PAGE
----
Halliburton may lose job of trucking fuel into Iraq

| 11/7/2003

The Pentagon is considering trucking fuel into Iraq, a move that would take away one of Halliburton's prime responsibilities in the occupied country, the Houston Chronicle reported.

With Democrats on Capitol Hill accusing the Houston firm of charging exorbitant fees for taking in gasoline and other fuels, the U.S. Army Corps of Engineers has approached the military's own fuel supply operation -- the Defense Energy Support Center -- about handling this multimillion-dollar task.

"It's still in the very early stages of negotiation," corps spokesman Bob Faletti said. Faletti said Pentagon analysts have audited Halliburton's bills and have found nothing improper. He cited logistical difficulties, including finding enough trucks in Kuwait to import the fuel.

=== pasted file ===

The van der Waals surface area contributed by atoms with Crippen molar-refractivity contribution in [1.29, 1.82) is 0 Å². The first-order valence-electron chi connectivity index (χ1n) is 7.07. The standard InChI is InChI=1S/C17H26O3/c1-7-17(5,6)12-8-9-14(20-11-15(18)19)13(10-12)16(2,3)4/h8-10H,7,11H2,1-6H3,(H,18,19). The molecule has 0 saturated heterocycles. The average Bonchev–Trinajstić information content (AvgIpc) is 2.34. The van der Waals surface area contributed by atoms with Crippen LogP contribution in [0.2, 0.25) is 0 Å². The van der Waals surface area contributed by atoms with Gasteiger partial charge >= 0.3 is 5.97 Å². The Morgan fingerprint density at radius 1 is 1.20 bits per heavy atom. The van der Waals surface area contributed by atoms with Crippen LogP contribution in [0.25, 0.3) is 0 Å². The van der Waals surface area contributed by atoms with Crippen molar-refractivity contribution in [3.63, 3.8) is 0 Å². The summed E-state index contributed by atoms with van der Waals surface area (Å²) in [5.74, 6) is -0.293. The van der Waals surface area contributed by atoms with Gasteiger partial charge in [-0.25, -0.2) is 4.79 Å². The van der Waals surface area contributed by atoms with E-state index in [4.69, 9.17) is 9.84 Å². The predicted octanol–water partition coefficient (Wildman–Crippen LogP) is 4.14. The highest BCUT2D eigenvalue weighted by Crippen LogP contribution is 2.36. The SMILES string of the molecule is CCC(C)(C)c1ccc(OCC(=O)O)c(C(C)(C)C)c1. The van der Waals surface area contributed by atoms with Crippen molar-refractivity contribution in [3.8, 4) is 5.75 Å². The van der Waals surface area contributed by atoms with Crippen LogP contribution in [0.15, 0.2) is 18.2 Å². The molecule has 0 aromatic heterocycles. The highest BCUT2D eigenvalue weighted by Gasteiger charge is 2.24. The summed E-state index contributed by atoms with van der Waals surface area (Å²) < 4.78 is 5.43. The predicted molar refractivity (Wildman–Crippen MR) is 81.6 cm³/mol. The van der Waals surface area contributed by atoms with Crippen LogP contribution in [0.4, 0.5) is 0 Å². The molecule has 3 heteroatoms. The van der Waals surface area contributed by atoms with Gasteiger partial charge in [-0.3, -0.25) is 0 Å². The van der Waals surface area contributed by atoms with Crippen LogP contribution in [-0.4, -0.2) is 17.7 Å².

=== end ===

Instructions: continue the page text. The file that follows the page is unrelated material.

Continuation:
The corps reportedly began rethinking Halliburton's assignment once it realized that, because of sabotage and other troubles, Iraq would need to import fuel to get through the winter.

Of the $1.6 billion the corps had allocated as of Oct. 17 to rebuild Iraq's oil infrastructure, some $762.4 million had been spent to import fuel and repair Iraq's fuel distribution network. Halliburton is permitted to earn a profit of anywhere from 2 to 7 percent on the cost of the assignment.